Walking in to the room, you might find young people shooting pool, playing video games or sleeping. Sound like a college dorm? Or, maybe a recreation center? A scene like this is likely at Google, where the company affords employers 20% of their work time to do whatever they want. Traditional business gurus might label the policy as counterintuitive, but it has led to such innovations as Google News and Google Reader, two of the Mountain View-based company’s most popular products.
Consistently ranked as one of the best places to work, Google empowers its employees with time and responsibility — and they deliver. Creating a happy work environment isn’t just about free time, but companies that are able to blend a recipe benefit. According to a poll by Gallup.com, disengaged workers cost the U.S. economy $350 billion in lost productivity.
Ditch the time management strategies and create a happy culture to give your business a productivity boost.
Focus on Improvement
Most new employees get a natural high from starting a new job — the interview process, job offer and orientation come and go like a blur.
Eventually, however, everything slows down as work begins to feel tedious. There’s no way to fully recreate that new job feeling, but leaders can promote the ingredient that fuels the rush of a new job: improvement.
“When there is movement in your life, there is satisfaction,” Alleer Training and Consulting founder Steve McClatchy told Fastcompany.com.
Activities that promote improvement come in many shapes and sizes. Online training courses, personal performance reviews and job-assisting resources can all help employees get out of the mud. Consider making a purchase that promotes improvement every month. Dedicate an American Express small business credit card to investing in your employees. Not only will you see a boost in productivity, you’ll also get membership rewards, including cash back or points toward airline miles.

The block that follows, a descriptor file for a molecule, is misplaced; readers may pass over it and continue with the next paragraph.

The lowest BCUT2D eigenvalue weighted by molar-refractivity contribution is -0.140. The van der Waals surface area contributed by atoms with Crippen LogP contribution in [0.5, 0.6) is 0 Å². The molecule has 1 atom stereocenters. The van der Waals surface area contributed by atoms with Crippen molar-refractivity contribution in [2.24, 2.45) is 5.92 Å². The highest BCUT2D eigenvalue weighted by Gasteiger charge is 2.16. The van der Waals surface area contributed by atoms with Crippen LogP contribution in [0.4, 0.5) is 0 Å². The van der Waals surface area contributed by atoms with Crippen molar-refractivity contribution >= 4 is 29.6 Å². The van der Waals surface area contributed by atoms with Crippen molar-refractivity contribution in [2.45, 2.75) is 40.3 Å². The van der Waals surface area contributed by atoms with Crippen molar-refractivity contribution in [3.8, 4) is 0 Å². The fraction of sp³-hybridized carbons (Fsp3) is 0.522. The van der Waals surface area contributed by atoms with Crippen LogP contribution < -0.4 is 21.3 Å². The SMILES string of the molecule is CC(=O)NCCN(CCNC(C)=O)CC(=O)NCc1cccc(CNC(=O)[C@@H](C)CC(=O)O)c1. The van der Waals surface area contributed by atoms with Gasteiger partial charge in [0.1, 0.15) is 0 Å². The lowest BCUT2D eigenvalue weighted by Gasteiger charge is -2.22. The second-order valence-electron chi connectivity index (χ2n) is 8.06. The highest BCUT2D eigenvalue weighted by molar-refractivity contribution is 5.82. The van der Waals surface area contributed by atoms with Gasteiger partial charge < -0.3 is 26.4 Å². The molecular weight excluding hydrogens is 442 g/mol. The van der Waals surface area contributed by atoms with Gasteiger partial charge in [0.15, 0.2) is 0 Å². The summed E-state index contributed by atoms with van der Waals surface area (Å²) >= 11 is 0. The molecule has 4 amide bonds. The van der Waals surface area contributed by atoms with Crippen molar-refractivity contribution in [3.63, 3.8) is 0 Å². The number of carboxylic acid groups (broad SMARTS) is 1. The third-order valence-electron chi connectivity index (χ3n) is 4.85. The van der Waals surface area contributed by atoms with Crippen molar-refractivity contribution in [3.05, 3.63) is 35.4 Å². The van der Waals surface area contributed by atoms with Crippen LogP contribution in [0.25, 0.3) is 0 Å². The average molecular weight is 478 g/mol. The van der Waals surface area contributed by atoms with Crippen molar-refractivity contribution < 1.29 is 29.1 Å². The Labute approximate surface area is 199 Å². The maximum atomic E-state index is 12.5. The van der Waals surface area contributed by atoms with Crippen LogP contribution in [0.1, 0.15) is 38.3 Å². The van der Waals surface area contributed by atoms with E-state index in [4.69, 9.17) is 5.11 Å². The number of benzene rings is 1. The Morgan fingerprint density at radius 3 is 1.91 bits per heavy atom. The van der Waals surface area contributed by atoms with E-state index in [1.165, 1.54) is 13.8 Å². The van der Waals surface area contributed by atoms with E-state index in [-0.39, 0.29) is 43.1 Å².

Sometimes employees just need a simple pat on the back. Businesses that acknowledge employee success create a happier work culture, according to a recent study by the consulting firm Globoforce. According to the survey, 82% of employees that receive recognition have a positive impact on employee engagement.
Consider keeping a list of every employee and offering a word of recognition, no matter how small, every week. Over time, this habit will trickle down into interactions between employees, and a culture of encouragement will be well on its way.
As business leadership piles on structure and regulations, creativity and happiness take a back seat. Like Google, businesses that are willing to offer employees flexibility in some way will see a happier and more productive staff. You don’t have to give up 20% of the day, either. Consider allowing your employees to trade or collaborate on projects. The potential for new opportunities will help fight off the the stale feeling that leads to disengagement.